At the meeting, Dalshad Miran, a representative of the Kurdistan Democratic Party (KDP), said that "the permanent solution for the Kurdish situation can only be achieved through interaction with the Iraqi government. Also in attendance was Hamid Al-Bayyati, representative of the Supreme Council for the Islamic Revolution in Iraq. He said that "the regime is experiencing domestic isolation because of its rejection by the people and the army," and added that "the regime is welcoming planes arriving in Baghdad in an attempt to distract attention from this isolation and export problems." (David Nissman)
IRAN AGREES TO INC OFFICE IN TEHRAN. Sources in the Iraqi National Congress (INC) have told London's "Al-Hayat" (2 October) that Iran has agreed to allow the INC to open an office in Tehran, even though this will be done with U.S. funding. Other opposition sources told the paper that Tehran's agreement to host the office "is part of a U.S.-Iranian courtship."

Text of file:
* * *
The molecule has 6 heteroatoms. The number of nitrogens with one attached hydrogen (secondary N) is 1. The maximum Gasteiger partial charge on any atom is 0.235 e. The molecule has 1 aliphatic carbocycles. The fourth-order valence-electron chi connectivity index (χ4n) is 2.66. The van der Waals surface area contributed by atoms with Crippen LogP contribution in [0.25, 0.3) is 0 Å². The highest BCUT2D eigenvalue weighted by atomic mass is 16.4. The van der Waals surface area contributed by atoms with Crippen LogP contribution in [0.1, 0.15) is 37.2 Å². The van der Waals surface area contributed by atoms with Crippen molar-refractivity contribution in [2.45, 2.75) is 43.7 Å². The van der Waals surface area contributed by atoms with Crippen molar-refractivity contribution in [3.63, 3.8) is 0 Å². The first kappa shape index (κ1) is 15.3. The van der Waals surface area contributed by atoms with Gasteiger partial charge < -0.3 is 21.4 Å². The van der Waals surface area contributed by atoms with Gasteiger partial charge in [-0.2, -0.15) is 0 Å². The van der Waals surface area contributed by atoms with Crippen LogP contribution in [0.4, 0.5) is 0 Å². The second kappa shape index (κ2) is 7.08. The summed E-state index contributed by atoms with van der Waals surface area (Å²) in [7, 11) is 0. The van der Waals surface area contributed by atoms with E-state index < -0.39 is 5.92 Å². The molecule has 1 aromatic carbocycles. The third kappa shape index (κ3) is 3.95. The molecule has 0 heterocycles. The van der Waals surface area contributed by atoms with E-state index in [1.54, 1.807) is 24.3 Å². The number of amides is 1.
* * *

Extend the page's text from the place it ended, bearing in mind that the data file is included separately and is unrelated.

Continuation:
According to Frank Ricciardone, the U.S. coordinator of the Iraqi opposition's activities, issues of military activities by the opposition inside Iraq were not touched upon in talks about the opposition's plans for the $4 million. Meanwhile, London's "Sunday Times" reported on 1 October that the U.S. and the opposition had reached an agreement which will allow the oppositionists to resume operations inside Iraq for the first time in six years, in addition to opening offices in Washington, Iraqi Kurdistan, as well as Tehran.